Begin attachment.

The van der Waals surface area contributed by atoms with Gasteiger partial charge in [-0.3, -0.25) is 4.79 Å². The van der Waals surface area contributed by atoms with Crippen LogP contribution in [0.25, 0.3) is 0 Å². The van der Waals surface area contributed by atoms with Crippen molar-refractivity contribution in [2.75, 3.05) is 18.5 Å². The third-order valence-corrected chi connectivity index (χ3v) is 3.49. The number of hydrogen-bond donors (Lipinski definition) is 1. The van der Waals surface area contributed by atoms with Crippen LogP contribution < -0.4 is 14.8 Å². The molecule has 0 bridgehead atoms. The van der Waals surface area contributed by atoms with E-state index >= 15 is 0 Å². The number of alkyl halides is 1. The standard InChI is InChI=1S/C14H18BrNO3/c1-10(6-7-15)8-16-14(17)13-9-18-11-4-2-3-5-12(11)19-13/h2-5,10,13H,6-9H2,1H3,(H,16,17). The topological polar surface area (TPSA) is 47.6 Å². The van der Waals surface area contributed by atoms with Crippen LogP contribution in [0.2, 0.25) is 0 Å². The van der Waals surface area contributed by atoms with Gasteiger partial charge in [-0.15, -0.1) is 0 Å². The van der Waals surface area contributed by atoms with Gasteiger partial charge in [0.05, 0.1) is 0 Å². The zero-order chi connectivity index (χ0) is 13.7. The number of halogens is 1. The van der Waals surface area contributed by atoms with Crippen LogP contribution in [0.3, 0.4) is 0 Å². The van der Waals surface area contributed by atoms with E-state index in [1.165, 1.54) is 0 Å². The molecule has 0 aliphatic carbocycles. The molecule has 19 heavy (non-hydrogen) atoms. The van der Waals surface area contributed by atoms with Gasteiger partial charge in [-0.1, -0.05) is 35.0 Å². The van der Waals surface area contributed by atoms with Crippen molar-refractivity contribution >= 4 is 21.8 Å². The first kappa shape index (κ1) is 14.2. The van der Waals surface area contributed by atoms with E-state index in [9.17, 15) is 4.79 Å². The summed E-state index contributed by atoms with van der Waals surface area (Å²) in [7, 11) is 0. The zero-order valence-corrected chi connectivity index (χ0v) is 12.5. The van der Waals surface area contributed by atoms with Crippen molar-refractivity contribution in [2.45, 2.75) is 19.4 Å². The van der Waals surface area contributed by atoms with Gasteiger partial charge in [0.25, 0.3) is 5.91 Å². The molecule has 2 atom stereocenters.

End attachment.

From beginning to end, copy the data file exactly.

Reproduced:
The van der Waals surface area contributed by atoms with Gasteiger partial charge in [-0.3, -0.25) is 4.79 Å². The van der Waals surface area contributed by atoms with Crippen LogP contribution in [0.25, 0.3) is 0 Å². The van der Waals surface area contributed by atoms with Crippen molar-refractivity contribution in [2.75, 3.05) is 18.5 Å². The third-order valence-corrected chi connectivity index (χ3v) is 3.49. The number of hydrogen-bond donors (Lipinski definition) is 1. The van der Waals surface area contributed by atoms with Crippen LogP contribution < -0.4 is 14.8 Å². The molecule has 0 bridgehead atoms. The van der Waals surface area contributed by atoms with E-state index >= 15 is 0 Å². The number of alkyl halides is 1. The standard InChI is InChI=1S/C14H18BrNO3/c1-10(6-7-15)8-16-14(17)13-9-18-11-4-2-3-5-12(11)19-13/h2-5,10,13H,6-9H2,1H3,(H,16,17). The topological polar surface area (TPSA) is 47.6 Å². The van der Waals surface area contributed by atoms with Crippen LogP contribution in [0.2, 0.25) is 0 Å². The van der Waals surface area contributed by atoms with Gasteiger partial charge in [-0.15, -0.1) is 0 Å². The van der Waals surface area contributed by atoms with Gasteiger partial charge in [0.05, 0.1) is 0 Å². The zero-order chi connectivity index (χ0) is 13.7. The number of halogens is 1. The van der Waals surface area contributed by atoms with Crippen LogP contribution in [0.3, 0.4) is 0 Å². The van der Waals surface area contributed by atoms with E-state index in [1.165, 1.54) is 0 Å². The molecule has 0 aliphatic carbocycles. The molecule has 19 heavy (non-hydrogen) atoms. The van der Waals surface area contributed by atoms with Gasteiger partial charge in [-0.1, -0.05) is 35.0 Å². The van der Waals surface area contributed by atoms with Crippen molar-refractivity contribution >= 4 is 21.8 Å². The first kappa shape index (κ1) is 14.2. The van der Waals surface area contributed by atoms with E-state index in [9.17, 15) is 4.79 Å². The summed E-state index contributed by atoms with van der Waals surface area (Å²) in [7, 11) is 0. The zero-order valence-corrected chi connectivity index (χ0v) is 12.5. The van der Waals surface area contributed by atoms with Crippen molar-refractivity contribution in [2.45, 2.75) is 19.4 Å². The van der Waals surface area contributed by atoms with Gasteiger partial charge in [0.25, 0.3) is 5.91 Å². The molecule has 2 atom stereocenters.